At the beginning of the year we officially launched St Peter’s Woodlands Reconciliation Action Plan.
We are delighted that since the RAP Plan launched, existing and new initiatives have emerged across the students’ curriculum. Unfortunately, like many programs this year, the effects of COVID-19 have impacted some of the ideas and activities planned and have needed to be postponed.
SPW remains committed to continuously evolving and developing the RAP Plan. We would like to thank Kaurna Elder, Aunty Daphne for her unwavering support and guidance in helping our school grow in this area.
Last week was NAIDOC week and we took the opportunity to reflect and to celebrate some of the great experiences our ELC and junior primary students have had to learn about Aboriginal and Torres Strait Islander history and culture.
ELC – 4 Year Olds
Trent Hill Visit – Storytelling
In Term 3 our 4 Year Old children were visited by Aboriginal story teller, Trent Hill. Trent talked about the importance of story-telling as a tool to communicate the rules and ways of life through words and illustration.
He shared a story about the importance of telling the truth and helping someone when they are in need. This story communicated how our actions can positively and or negatively effect other people.
He also played his didgeridoo and tapping sticks as well as demonstrated how to start a fire with a fire stick.
“Thank you Trent for coming to share your knowledge and friendship with our school community. The children were truly captivated by your storytelling.” – Annastasia Callisto, 4 Year Old Teacher
Singing in Kaurna Language
To celebrate National Aboriginal and Torres Strait Islander Children’s Day, some of the 4 Year Old children led the school in singing Heads Shoulders, Knees and Toes in Kaurna language at assembly.
The children sang loud and proud after weeks of rehearsal. It was a great and interactive way for the children to engage and learn more about Aboriginal and Torres Strait Islander culture and history.
Ninna Marni! Are you well?
In Term 3 the Year 1s explored the concept of ‘Our Special Place’. The students shared what their special places were, at home, at school and in nature. As part of this they also learnt about Aboriginal people’s relationship with the land and connection to Country.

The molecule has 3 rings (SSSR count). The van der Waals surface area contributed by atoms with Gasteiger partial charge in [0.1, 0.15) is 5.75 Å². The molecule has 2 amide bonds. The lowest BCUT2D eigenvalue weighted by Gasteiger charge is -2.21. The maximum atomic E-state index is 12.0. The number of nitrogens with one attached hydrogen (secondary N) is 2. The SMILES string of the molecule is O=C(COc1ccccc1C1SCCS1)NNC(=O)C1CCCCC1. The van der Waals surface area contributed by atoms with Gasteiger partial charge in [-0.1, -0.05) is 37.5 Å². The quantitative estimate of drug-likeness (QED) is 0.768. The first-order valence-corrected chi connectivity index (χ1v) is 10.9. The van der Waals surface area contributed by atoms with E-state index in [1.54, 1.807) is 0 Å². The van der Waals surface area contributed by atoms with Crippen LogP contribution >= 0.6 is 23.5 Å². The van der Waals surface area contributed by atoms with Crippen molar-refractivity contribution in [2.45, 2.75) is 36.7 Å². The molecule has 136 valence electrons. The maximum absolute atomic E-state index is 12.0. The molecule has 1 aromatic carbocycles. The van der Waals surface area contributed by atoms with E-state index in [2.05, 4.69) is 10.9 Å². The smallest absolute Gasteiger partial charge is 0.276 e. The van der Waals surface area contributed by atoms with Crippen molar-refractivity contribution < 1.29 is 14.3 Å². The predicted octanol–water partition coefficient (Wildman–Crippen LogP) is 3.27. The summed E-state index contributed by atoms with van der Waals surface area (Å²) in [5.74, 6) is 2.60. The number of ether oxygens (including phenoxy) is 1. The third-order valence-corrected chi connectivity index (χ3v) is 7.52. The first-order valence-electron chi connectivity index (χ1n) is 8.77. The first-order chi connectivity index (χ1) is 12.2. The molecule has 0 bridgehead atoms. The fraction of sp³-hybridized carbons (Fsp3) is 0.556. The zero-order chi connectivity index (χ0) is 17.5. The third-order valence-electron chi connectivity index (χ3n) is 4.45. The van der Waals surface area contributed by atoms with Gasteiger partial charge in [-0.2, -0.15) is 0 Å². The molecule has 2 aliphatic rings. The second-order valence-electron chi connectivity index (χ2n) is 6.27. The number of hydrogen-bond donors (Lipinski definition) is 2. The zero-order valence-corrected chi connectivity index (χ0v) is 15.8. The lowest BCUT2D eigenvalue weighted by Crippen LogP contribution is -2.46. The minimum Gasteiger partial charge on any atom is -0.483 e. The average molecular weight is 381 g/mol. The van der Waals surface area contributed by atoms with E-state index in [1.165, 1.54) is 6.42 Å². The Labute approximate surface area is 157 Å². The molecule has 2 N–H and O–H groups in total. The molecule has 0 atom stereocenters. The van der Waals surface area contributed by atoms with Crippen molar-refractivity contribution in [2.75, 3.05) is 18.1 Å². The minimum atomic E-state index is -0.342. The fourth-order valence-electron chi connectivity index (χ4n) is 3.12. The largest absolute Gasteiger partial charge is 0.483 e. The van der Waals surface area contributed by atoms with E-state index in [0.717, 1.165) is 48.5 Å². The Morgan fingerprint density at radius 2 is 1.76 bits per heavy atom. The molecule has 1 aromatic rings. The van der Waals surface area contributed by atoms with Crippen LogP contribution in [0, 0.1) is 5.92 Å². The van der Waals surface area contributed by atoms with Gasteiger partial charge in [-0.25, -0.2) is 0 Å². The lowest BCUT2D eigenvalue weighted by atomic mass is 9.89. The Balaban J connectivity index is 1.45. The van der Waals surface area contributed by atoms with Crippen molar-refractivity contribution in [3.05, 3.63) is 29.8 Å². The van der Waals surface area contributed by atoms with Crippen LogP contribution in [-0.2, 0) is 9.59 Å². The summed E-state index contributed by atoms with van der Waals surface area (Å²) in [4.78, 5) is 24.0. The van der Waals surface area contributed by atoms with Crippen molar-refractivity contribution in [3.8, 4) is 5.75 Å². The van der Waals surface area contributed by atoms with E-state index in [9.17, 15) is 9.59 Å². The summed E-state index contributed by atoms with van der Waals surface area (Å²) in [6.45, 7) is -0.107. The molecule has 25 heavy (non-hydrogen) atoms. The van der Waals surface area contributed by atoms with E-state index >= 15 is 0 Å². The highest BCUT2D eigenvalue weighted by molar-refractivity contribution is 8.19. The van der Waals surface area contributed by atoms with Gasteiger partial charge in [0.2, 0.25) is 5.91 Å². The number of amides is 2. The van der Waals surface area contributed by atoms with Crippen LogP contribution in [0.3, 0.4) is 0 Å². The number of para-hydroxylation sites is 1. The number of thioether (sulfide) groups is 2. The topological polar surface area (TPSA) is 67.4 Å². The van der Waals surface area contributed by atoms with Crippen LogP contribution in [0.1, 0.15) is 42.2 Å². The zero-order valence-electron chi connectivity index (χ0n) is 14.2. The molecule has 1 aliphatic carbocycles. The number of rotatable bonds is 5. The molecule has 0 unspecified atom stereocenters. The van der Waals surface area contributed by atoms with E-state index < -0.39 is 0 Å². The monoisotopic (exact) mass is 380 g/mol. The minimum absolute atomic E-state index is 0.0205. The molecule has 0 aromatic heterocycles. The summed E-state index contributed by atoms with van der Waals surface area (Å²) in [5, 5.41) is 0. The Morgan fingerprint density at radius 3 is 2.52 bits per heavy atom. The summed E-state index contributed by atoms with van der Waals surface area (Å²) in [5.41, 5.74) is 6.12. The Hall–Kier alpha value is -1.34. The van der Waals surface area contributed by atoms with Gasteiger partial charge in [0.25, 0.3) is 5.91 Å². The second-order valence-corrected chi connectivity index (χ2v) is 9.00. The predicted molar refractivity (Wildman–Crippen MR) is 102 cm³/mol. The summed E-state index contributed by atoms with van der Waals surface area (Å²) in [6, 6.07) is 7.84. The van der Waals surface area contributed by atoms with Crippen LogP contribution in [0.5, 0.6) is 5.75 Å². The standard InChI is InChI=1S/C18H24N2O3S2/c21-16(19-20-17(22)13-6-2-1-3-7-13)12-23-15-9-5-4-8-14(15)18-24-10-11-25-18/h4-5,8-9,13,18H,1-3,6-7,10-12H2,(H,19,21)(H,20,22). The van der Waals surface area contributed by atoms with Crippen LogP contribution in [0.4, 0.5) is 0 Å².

To investigate this deeper the students went on an excursion to Warriparinga at the Living Kaurna Cultural Centre and the Tjilbruke monument and Spring at Kingston Park.
It was wonderful for the students to be out in nature learning about the surrounding environment and how Aboriginal people used the land, plants and animals to live.
Before the excursion was over the students painted reconciliation rocks with Aboriginal symbols and colours to spread the message of reconciliation. The rocks were placed somewhere that felt special on the day.
“We went on an excursion on a bus. We met a Kaurna man called Tom who told us that gum leaves are good for when you get sick with a cold.” – Skyla
“I learnt that Aboriginal People used plants as medicine” – Charlotte, Archie, Emily and Amelie
“When hunting, Aboriginal people put ochre on them so the animals couldn’t smell them”. – Philippa
“My favourite place was the Tjilbruke monument and the Dreaming Story”. – Michael
“Tjilbruke made the law and turned into a glossy ibis”. – Lachlan
“I learnt that the people lived near the water in Spring and when it is Winter they lived in the hills. Boys and men hunted and girls and women gathered food to cook”. – Justice
Botanic Gardens Excursion
The Year 2s visited the Botanic Gardens and spent time with friend of the school, Trent Hill who taught them about Aboriginal plant use.
Trent explained how several different plants and trees in the garden were used for different purposes by the Kaurna people – the ‘supermarket tree’ – a beautiful 350 year old River Red Gum, was among the favourites of these plants.
The children also learnt how Kaurna people only used specific parts of the tree, as they moved seasonally between areas around the Adelaide plains, respectfully taking care of the land.
From finding honey, to smoking out possums, making wooden bowls, tools and instruments, finding witchetty grubs and making medicine with the young leaves, the talk was fascinating.
It has been wonderful to watch our children engage with the various activities and we hope to expand and broaden our knowledge and understanding of of our First Nation People.
Article by Teachers and Educators of the ELC and junior primary